tobacco Knights presents
A Random Banana from UberApe
Innocent Bystander: So you finally made it to see Legend last night. What did you think?
UberApe: Totally amazing. Definitely want to see it again. But I think it’s already left the theater. Right now I’m just thinking about Scott Weiland.
IB: A tragic surprise, while not surprising at all.
UA: I remember hearing “Plush” for the first time, right in the middle of the Vedder growl-voice era, and listening to Core over and over in its entirety, convinced it was a masterpiece that was probably going to go unrecognized as such.
IB: First albums are usually the best ones.
UA: Especially in retrospect, but that’s a conversation that deserves its own banana. Let’s peel that one over a future dinner when we’ve run out of ideas.
IB: Rain check accepted.
UA: I was watching a DVD compilation of STP and thinking of Weiland’s evolution throughout the years. Where he started and where he finished, and everything in between. When I was listening to Core for the first time I was just starting film school. The other day, my creative partner from those days and I reunited for the first time in 17 years and filmed a few short videos. There was very much a concurrent feeling of all the years that had passed, and yet that no time had passed whatsoever.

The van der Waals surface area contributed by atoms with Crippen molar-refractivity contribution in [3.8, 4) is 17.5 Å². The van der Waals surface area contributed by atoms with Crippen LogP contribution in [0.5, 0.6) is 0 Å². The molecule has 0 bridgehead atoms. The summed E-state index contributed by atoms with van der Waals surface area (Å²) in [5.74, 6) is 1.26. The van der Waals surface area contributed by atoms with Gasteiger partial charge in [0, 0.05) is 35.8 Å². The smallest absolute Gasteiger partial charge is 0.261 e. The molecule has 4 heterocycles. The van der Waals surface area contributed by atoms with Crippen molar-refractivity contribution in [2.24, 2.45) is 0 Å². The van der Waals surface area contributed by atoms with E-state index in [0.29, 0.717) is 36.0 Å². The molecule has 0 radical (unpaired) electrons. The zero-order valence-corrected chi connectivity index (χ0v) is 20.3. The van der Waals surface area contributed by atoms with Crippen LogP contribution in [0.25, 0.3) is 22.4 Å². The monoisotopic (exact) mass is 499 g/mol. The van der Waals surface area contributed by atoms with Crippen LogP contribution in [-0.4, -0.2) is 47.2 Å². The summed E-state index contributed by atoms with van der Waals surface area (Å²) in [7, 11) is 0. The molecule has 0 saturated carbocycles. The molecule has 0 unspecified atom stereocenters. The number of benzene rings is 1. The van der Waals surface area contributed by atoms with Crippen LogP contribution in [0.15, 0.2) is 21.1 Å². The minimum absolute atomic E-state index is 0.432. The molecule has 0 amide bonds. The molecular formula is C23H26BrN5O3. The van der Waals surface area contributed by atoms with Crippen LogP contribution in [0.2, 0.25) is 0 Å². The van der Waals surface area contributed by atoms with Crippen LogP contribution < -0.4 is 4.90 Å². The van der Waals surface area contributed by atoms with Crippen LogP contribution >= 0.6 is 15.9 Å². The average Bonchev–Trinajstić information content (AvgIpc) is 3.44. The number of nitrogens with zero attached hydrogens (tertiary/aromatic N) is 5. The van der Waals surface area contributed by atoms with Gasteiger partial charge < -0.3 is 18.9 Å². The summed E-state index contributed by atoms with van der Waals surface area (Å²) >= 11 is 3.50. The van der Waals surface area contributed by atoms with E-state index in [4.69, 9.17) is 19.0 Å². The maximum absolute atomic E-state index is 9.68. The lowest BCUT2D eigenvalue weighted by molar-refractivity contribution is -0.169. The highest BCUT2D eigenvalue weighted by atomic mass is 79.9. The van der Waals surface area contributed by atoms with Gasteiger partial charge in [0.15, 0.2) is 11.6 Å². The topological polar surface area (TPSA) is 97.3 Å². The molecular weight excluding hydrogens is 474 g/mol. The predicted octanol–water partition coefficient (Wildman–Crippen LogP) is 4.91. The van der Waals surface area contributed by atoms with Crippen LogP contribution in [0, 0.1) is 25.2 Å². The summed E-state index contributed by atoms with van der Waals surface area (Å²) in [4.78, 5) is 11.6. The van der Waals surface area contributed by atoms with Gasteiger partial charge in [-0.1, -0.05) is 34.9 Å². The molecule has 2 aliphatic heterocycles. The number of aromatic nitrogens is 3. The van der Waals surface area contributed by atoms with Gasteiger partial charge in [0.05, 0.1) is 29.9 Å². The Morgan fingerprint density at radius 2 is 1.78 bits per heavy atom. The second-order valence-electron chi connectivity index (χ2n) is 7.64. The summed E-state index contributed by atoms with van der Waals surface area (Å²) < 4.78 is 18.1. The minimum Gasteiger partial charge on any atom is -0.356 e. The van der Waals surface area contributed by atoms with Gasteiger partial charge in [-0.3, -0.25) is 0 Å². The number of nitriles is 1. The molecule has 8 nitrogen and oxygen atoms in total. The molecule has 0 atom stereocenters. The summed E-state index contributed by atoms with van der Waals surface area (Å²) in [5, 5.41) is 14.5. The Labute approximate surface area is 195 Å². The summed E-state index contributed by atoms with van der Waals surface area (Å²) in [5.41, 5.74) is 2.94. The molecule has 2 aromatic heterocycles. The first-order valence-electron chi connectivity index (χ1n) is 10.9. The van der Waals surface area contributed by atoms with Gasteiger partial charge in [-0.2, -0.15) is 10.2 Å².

IB: “Time is a flat circle”, a True Detective once said.
UA: One that can expand to the full length of your timeline, more or less. One of my oldest, clearest, vivid memories is being home from school, sick in bed, 11 years old, staring at the animal-patterned drapes of my bedroom window as the sax solo from “True” by Spandau Ballet resonated from my clock-radio. I clearly remember pondering at that moment where I would be in 10 years, 20 years, 30, 40. And how I could almost reach out and commune with those moment, even though they were unknown and hadn’t happened yet. I still take pause and have a contemplative stop-down every time I hear that damned sax solo.
IB: The twin brothers in Spandau Ballet did a film about Reggie and Ronnie as well.
UA: True. The Krays. Pretty good for its time. But I think Legend far surpasses it. Tom Hardy is proving to be one of our generation’s best. The potential novelty of him playing both lead roles disappears immediately, and both performances are their own tour de force. Brilliance, to the core.
IB: Perhaps two nominations for the same actor in the same film.
UA: Or a masterpiece that will probably go unrecognized as such. Either way, I resoundingly recommend it.
IB: I wonder what Martin and Gary Kemp would think of it, wherever they are now. Cue the sax solo I suppose.